Print this Page
Case Basics
Docket No. 
(on behalf of the Petitioner)
(on behalf of the Respondent)
Location: Acevedo's Car
Facts of the Case 

California police officers saw Charles Acevedo enter an apartment known to contain several packages of marijuana and leave a short time later carrying a paper bag approximately the same size as one of the packages. When Acevedo put the bag in the trunk of his car and began to drive away, the officers stopped the car, searched the bag, and found marijuana. At his trial, Avecedo made a motion to suppress the marijuana as evidence, since the police had not had a search warrant. When the trial court denied his motion, Acevedo pleaded guilty and appealed the denial of the motion. The California Court of Appeal reversed the trial court, ruling that the marijuana should have been suppressed as evidence. The Supreme Court had ruled previously that officers can thoroughly search an automobile if they have probable cause to believe there is evidence somewhere in the vehicle (U.S. v. Ross), and also that officers need a warrant to search a closed container (U.S. v. Chadwick). The California Court of Appeal decided that the latter case was more relevant. Since the officers only had probable cause to believe the bag contained evidence - not the car generally - they could not open the bag without a search warrant. The California Supreme Court denied review, but the Supreme Court granted the State's petition.


Under the Fourth Amendment, may police conduct a warrantless search of a container within an automobile if they have probable cause to believe that the container holds evidence?

Decision: 6 votes for California, 3 vote(s) against
Legal provision: Amendment 4: Fourth Amendment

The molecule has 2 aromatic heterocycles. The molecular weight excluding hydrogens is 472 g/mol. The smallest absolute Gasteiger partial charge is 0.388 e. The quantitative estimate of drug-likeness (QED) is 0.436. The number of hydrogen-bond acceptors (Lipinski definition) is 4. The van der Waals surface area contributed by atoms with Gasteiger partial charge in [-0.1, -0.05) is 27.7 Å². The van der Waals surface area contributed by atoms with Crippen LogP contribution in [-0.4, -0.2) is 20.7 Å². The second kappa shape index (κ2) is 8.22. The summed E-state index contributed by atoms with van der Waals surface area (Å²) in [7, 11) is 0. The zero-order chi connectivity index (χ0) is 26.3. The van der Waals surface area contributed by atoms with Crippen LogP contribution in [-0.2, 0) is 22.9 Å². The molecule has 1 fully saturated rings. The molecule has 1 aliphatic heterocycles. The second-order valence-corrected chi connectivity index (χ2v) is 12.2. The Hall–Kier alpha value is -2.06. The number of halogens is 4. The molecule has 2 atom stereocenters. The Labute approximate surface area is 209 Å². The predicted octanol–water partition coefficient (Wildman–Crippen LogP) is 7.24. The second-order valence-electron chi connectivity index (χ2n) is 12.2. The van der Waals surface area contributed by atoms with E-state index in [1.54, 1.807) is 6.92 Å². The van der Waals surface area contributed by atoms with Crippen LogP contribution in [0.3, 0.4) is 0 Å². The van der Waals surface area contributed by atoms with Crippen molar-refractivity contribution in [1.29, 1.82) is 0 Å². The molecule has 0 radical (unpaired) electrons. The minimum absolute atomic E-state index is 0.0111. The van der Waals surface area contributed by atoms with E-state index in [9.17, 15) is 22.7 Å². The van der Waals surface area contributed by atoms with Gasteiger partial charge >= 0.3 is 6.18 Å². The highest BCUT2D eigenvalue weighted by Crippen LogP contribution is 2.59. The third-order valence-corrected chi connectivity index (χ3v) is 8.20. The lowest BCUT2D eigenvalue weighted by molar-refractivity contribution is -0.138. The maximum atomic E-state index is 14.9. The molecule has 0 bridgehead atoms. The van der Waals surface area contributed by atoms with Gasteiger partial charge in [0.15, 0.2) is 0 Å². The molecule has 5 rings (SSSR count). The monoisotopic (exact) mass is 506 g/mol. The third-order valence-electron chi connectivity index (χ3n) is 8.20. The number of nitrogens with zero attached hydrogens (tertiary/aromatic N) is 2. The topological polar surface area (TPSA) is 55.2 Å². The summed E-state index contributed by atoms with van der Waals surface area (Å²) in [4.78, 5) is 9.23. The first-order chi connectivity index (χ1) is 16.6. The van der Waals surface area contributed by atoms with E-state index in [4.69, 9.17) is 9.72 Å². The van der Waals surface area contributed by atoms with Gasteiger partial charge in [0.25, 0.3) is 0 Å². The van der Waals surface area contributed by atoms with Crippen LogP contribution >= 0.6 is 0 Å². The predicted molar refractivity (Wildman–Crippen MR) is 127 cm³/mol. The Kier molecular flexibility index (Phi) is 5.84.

Yes. In a 6-3 decision authored by Justice Harry Blackmun, the Court reversed the Court of Appeal and ruled that the "automobile exception" to the Fourth Amendment's general search-warrant requirement is broad enough to cover a situation where the police only have probable cause to believe there is evidence in a specific movable container within the car. The Court noted that the warrant requirement previously had depended on a "curious line between the search of an automobile that coincidentally turns up a container and the search of a container that coincidentally turns up in an automobile." In place of that uncertain distinction, the Court adopted a single rule: "The police may search an automobile and the containers within it where they have probable cause to believe contraband or evidence is contained." Justices White, Stevens, and Marshall dissented.

Cite this Page
CALIFORNIA v. ACEVEDO. The Oyez Project at IIT Chicago-Kent College of Law. 26 August 2015. <>.
CALIFORNIA v. ACEVEDO, The Oyez Project at IIT Chicago-Kent College of Law, (last visited August 26, 2015).
"CALIFORNIA v. ACEVEDO," The Oyez Project at IIT Chicago-Kent College of Law, accessed August 26, 2015,